In Reinventing Care, David Barton Smith offers brilliant insights into those questions by examining the realities of assisted living in New York City. Encompassing the largest, most concentrated population of elderly in the United States, New York spends more per person caring for its seniors than any other urban center. Yet, while the size of the city's care system boggles the mind, it nevertheless contains the same elements that exist in other metropolitan areas and thus provides valuable lessons for the nation as a whole.
Smith's study draws on twenty-five years of research, including hundreds of interviews and visits to representative facilities. He provides a succinct overview of how care is presently organized for New York's aging population and traces the history of the system up to the present. Among the key issues he addresses are the role of market forces and government regulation, the impact of class differences on access to quality care, and the ways in which perceptions of community affect the creation and management of assisted living programs. At the heart of the book are ten fascinating case studies, half of them focused on private-pay facilities and the other half on public-pay institutions.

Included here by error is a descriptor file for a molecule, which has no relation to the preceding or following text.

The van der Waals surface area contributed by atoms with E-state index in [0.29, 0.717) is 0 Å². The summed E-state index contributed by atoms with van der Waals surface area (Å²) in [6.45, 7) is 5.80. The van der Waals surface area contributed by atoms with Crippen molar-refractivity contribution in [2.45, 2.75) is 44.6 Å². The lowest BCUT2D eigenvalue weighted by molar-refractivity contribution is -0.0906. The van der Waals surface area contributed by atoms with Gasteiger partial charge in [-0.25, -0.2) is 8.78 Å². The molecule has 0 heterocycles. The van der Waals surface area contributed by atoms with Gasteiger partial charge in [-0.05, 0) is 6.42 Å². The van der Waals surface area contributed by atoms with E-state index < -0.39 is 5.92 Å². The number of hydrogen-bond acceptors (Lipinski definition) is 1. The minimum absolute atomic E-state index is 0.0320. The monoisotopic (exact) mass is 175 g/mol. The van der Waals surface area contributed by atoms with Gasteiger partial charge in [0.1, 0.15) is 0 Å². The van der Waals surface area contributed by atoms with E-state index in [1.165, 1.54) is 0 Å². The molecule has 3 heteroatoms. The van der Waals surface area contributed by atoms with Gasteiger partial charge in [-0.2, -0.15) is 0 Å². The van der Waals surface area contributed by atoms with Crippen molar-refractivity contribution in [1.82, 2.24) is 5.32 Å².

While finding that the actualities of assisted living rarely match the rhetoric of its proponents, Smith sees much to admire in its goals. He suggests tactics and strategies--such as promoting family- and community-based models of assisted living and adopting a standard of licensure for certain facilities--that could point the way to a better future.
At a time when state officials are grappling with how to regulate the new phenomenon of assisted living, Smith's perspective is invaluable. His vivid and insightful analysis shows why assisted living reprsents such a potentially dramatic departure from 'business as usual' in long-term care. His case studies also reveal the difficulties the fledgling industry has in implementing its vision for more humane and consumer-centered residentially based care, particularly for low-income people. An interesting and important read for those interested in assisted living policy and practice.
In contrast to prevailing models of social science, which focus on positivistic approaches to explanation, Smith attempts to understand the multiple forces shaping long-term care and the interactions among different parts of the system. His analysis is brilliant and the topic is timely.